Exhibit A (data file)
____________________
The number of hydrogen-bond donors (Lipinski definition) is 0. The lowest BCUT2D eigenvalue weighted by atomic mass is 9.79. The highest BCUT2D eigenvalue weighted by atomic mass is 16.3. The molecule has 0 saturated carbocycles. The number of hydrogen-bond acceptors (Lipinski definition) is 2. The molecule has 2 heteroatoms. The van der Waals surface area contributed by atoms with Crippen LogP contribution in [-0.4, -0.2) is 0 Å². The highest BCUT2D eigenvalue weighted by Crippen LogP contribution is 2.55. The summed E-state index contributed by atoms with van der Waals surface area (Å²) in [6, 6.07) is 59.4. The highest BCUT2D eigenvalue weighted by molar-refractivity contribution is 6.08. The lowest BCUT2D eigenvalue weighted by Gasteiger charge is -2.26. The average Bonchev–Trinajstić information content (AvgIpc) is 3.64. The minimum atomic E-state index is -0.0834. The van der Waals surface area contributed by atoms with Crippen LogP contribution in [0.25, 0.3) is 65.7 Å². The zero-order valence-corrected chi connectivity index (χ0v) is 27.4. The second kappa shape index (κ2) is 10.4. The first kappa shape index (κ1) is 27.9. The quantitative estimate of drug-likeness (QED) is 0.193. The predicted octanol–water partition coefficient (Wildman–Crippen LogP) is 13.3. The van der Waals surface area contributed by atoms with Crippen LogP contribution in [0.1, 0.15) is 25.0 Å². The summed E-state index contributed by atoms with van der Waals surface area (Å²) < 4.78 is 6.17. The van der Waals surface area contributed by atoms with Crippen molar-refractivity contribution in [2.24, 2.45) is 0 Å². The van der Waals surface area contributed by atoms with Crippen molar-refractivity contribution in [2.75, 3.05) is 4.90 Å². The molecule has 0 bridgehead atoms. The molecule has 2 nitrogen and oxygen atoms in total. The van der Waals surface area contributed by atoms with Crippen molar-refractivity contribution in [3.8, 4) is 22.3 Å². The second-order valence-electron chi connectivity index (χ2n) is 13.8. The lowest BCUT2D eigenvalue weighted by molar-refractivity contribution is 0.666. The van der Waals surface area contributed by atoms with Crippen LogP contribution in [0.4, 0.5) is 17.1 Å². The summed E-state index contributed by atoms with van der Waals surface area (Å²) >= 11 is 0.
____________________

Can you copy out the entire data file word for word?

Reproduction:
The number of hydrogen-bond donors (Lipinski definition) is 0. The lowest BCUT2D eigenvalue weighted by atomic mass is 9.79. The highest BCUT2D eigenvalue weighted by atomic mass is 16.3. The molecule has 0 saturated carbocycles. The number of hydrogen-bond acceptors (Lipinski definition) is 2. The molecule has 2 heteroatoms. The van der Waals surface area contributed by atoms with Crippen LogP contribution in [-0.4, -0.2) is 0 Å². The highest BCUT2D eigenvalue weighted by Crippen LogP contribution is 2.55. The summed E-state index contributed by atoms with van der Waals surface area (Å²) in [6, 6.07) is 59.4. The highest BCUT2D eigenvalue weighted by molar-refractivity contribution is 6.08. The lowest BCUT2D eigenvalue weighted by Gasteiger charge is -2.26. The average Bonchev–Trinajstić information content (AvgIpc) is 3.64. The minimum atomic E-state index is -0.0834. The van der Waals surface area contributed by atoms with Crippen LogP contribution in [0.25, 0.3) is 65.7 Å². The zero-order valence-corrected chi connectivity index (χ0v) is 27.4. The second kappa shape index (κ2) is 10.4. The first kappa shape index (κ1) is 27.9. The quantitative estimate of drug-likeness (QED) is 0.193. The predicted octanol–water partition coefficient (Wildman–Crippen LogP) is 13.3. The van der Waals surface area contributed by atoms with Crippen LogP contribution in [0.1, 0.15) is 25.0 Å². The summed E-state index contributed by atoms with van der Waals surface area (Å²) < 4.78 is 6.17. The van der Waals surface area contributed by atoms with Crippen molar-refractivity contribution in [2.24, 2.45) is 0 Å². The van der Waals surface area contributed by atoms with Crippen molar-refractivity contribution in [2.75, 3.05) is 4.90 Å². The molecule has 0 bridgehead atoms. The molecule has 2 nitrogen and oxygen atoms in total. The van der Waals surface area contributed by atoms with Crippen molar-refractivity contribution in [3.8, 4) is 22.3 Å². The second-order valence-electron chi connectivity index (χ2n) is 13.8. The lowest BCUT2D eigenvalue weighted by molar-refractivity contribution is 0.666. The van der Waals surface area contributed by atoms with Crippen LogP contribution in [0.4, 0.5) is 17.1 Å². The summed E-state index contributed by atoms with van der Waals surface area (Å²) >= 11 is 0.